It was a lively ride to say the least. They careened along at the crest of a crashing wave. Chasing the surge was an avalanche of uprooted trees, undergrowth, and gods only knew what else. The wave crashed through the depths of the forest, smashing into anything that stood in its path. The forest collapsed in on itself, folding flat like a picture in a child’s pop-up book. Trees tumbled down one into the other and the ground fell away under the weight of the water. Clefts and drops formed numerous precipices along its ceaseless, relentless path, which they crashed down one after the other. The forest was gone. The surging waters erasing any trace of what had been. Not that Rashari had much chance to marvel at the total destruction happening all around him. No, all Rashari’s attention was focused on clinging on to the tree trunk as it rushed heedlessly along, borne by the furious current.
The waters were clogged with uprooted trees, like a logging flume. The carcasses of once proud oaks and pines rolled and tumbled alongside their makeshift raft. They were in danger of being capsized. Foot long chunks of sod, still covered in wildflowers, swept by like moving islands on the frothing surf. Rashari, his cheek pressed against the smooth bark of the sapling, thought he caught a glimpse of whipping tendrils and the unmistakable flash of orange flowers as an uprooted alraune was dragged down under the surface of the river. The water gained further momentum, whipped into a roiling mass of white frilled waves and deadly whirlpools. The river crashed downward, leaving fangs of rock exposed. The dagger rocks made instant kindling out of the trees crashing past. Their sapling raced along bouncing on the current, swerving around each new obstacle, ricocheting from one uprooted tree to another, and through it all Rashari clung on, eyes squeezed closed, his hands locked around the broken ends of branches like handlebars, his knees squeezing the trunk so tightly he knew he’d be bruised black and blue (not that he wasn’t already). Still there was a tiny part of his brain, the part not completely preoccupied with clinging on for dear life, that was already worrying about how they were going to get off this little displeasure cruise.
Smith? He sent the thought outward and immediately sensed his friend close by, still perched atop the mast-branch. Land ho? The surging waters showed no sign of abating but surely it would have to stop somewhere. Even in Battlan a raging river sprung from nowhere must still end somewhere. It couldn’t just go on and on. The thought that he and Fantel might be forced to cling on to the sapling while the entire steppe was consumed by an inland sea was not a happy one.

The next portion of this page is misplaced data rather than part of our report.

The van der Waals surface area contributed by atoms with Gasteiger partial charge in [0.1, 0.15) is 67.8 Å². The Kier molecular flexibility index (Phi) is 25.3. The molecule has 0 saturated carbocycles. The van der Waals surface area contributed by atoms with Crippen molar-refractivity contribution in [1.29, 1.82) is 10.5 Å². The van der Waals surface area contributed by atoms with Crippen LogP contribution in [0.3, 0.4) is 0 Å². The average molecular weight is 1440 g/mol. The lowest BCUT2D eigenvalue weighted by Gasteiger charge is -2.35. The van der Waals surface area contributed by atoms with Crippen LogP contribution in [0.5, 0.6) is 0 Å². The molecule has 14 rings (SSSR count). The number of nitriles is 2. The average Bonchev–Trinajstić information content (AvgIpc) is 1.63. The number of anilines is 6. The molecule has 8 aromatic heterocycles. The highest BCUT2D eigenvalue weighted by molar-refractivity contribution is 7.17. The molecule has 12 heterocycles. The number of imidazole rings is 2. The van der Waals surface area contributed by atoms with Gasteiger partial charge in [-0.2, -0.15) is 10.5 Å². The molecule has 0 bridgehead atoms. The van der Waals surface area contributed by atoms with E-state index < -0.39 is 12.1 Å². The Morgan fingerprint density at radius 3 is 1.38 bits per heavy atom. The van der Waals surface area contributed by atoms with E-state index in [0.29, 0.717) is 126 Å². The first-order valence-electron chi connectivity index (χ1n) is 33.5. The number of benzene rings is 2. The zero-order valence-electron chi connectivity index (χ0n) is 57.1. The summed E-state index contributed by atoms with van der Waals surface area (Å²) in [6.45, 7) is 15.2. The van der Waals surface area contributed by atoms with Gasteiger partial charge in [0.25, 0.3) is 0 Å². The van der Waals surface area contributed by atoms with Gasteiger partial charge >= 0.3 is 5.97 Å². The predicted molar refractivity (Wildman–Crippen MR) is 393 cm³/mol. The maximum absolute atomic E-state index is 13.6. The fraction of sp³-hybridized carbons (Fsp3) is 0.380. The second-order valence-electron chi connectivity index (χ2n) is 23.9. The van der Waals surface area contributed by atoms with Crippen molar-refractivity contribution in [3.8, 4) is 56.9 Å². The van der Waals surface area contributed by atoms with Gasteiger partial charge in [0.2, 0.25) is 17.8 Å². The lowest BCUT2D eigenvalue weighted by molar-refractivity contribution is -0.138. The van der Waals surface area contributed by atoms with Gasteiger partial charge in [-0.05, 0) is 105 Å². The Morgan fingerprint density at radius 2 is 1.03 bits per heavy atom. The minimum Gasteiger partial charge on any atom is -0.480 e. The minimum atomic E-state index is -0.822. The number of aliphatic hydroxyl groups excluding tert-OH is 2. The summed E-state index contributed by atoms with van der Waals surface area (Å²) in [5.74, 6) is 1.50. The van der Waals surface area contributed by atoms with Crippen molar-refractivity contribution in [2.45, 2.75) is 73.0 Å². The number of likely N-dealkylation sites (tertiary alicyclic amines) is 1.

Smith? He called again, daring to lift his head and open his eyes.
Abandon ship! Abandon Ship! Smith yelped, leaping down from his perch and into Madame Chimera’s arms. Ahead of them the rushing waters crashed down a sharp drop. Rashari grabbed hold of Madame Chimera around the waist and threw them both off the side of the log. The current swept them over the edge. There was a moment of weightlessness before the swooping lurch of gravity hauled them down. In the fall Rashari clung tight to Madame Chimera.
He hit the water hard; crashing down through the nothingness of the fall and into the cold, hard, unforgiving embrace of the water below. The impact knocked him senseless. He might have drowned, buried under a mountain of falling logs if it wasn’t for Madame Chimera. He came too as they broke the surface of a deep pool, shards of wood bumping his shoulders and chest. Belated survival reflex kicked in and he started to tread water. Madame Chimera held him from behind, one arm locked around his chest, there positions somehow reversed in the fall or its aftermath. Strands of her hair stuck to his cheek, the water gluing them together. They were swimming in a bath of giant matchsticks. Rashari looked up at the dirty, mud clogged waterfall tumbling down into the pool. Logs and trunks crashed over the edge, causing large waves to ripple the surface, which in turn pushed the larger pieces of debris toward the edge. Breaking gently free of Madame Chimera’s hold Rashari turned around to face her. It was then that he spotted Smith, quivering miserably on the top of one of the larger pieces of wood floating bobbing on the surface.
“We’re alive,” Rashari gasped through chattering teeth. “Bugger me. We actually survived.” He might have laughed, if his teeth hadn’t been jittering together so hard his jaws clattered. Madame Chimera blinked at him, her amber eyes large and a little dazed. She seemed just as surprised as he was. Maybe their blasted luck was actually beginning to turn after all.